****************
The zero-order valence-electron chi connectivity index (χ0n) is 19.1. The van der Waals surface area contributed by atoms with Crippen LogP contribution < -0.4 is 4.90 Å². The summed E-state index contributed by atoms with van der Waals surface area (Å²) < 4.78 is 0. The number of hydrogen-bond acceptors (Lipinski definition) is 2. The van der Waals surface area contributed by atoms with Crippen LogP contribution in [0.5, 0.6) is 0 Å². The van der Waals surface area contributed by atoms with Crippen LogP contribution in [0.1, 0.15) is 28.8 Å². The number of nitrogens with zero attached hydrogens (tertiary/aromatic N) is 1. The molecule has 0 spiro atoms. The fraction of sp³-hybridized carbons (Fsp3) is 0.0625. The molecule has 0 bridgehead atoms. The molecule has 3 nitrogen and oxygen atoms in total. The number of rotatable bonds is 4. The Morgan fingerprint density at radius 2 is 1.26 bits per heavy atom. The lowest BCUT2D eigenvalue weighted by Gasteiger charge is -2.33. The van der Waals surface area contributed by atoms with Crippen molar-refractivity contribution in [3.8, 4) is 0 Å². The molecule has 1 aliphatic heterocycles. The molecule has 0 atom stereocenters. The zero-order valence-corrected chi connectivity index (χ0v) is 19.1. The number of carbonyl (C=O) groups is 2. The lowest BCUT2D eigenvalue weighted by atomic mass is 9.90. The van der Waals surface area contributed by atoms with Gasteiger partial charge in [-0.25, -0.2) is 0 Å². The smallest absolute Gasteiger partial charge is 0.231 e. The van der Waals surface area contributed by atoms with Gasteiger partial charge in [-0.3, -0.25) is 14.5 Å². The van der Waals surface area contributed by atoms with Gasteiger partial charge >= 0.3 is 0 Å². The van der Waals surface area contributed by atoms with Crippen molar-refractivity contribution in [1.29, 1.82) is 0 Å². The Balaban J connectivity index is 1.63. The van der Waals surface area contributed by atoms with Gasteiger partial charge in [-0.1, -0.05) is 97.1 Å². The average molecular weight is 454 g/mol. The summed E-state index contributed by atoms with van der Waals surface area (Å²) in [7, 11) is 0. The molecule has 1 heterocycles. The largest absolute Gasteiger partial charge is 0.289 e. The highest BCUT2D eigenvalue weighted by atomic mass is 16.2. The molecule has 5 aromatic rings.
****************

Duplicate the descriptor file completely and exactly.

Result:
The zero-order valence-electron chi connectivity index (χ0n) is 19.1. The van der Waals surface area contributed by atoms with Crippen LogP contribution < -0.4 is 4.90 Å². The summed E-state index contributed by atoms with van der Waals surface area (Å²) < 4.78 is 0. The number of hydrogen-bond acceptors (Lipinski definition) is 2. The van der Waals surface area contributed by atoms with Crippen LogP contribution in [0.5, 0.6) is 0 Å². The van der Waals surface area contributed by atoms with Crippen LogP contribution in [0.1, 0.15) is 28.8 Å². The number of nitrogens with zero attached hydrogens (tertiary/aromatic N) is 1. The molecule has 0 spiro atoms. The fraction of sp³-hybridized carbons (Fsp3) is 0.0625. The molecule has 0 bridgehead atoms. The molecule has 3 nitrogen and oxygen atoms in total. The number of rotatable bonds is 4. The Morgan fingerprint density at radius 2 is 1.26 bits per heavy atom. The lowest BCUT2D eigenvalue weighted by Gasteiger charge is -2.33. The van der Waals surface area contributed by atoms with Crippen molar-refractivity contribution in [3.8, 4) is 0 Å². The molecule has 1 aliphatic heterocycles. The molecule has 0 atom stereocenters. The zero-order valence-corrected chi connectivity index (χ0v) is 19.1. The number of carbonyl (C=O) groups is 2. The lowest BCUT2D eigenvalue weighted by atomic mass is 9.90. The van der Waals surface area contributed by atoms with Gasteiger partial charge in [-0.25, -0.2) is 0 Å². The smallest absolute Gasteiger partial charge is 0.231 e. The van der Waals surface area contributed by atoms with Gasteiger partial charge in [-0.3, -0.25) is 14.5 Å². The van der Waals surface area contributed by atoms with Gasteiger partial charge >= 0.3 is 0 Å². The van der Waals surface area contributed by atoms with Crippen molar-refractivity contribution in [1.29, 1.82) is 0 Å². The Balaban J connectivity index is 1.63. The van der Waals surface area contributed by atoms with Gasteiger partial charge in [-0.1, -0.05) is 97.1 Å². The average molecular weight is 454 g/mol. The summed E-state index contributed by atoms with van der Waals surface area (Å²) in [7, 11) is 0. The molecule has 1 heterocycles. The largest absolute Gasteiger partial charge is 0.289 e. The highest BCUT2D eigenvalue weighted by atomic mass is 16.2. The molecule has 5 aromatic rings.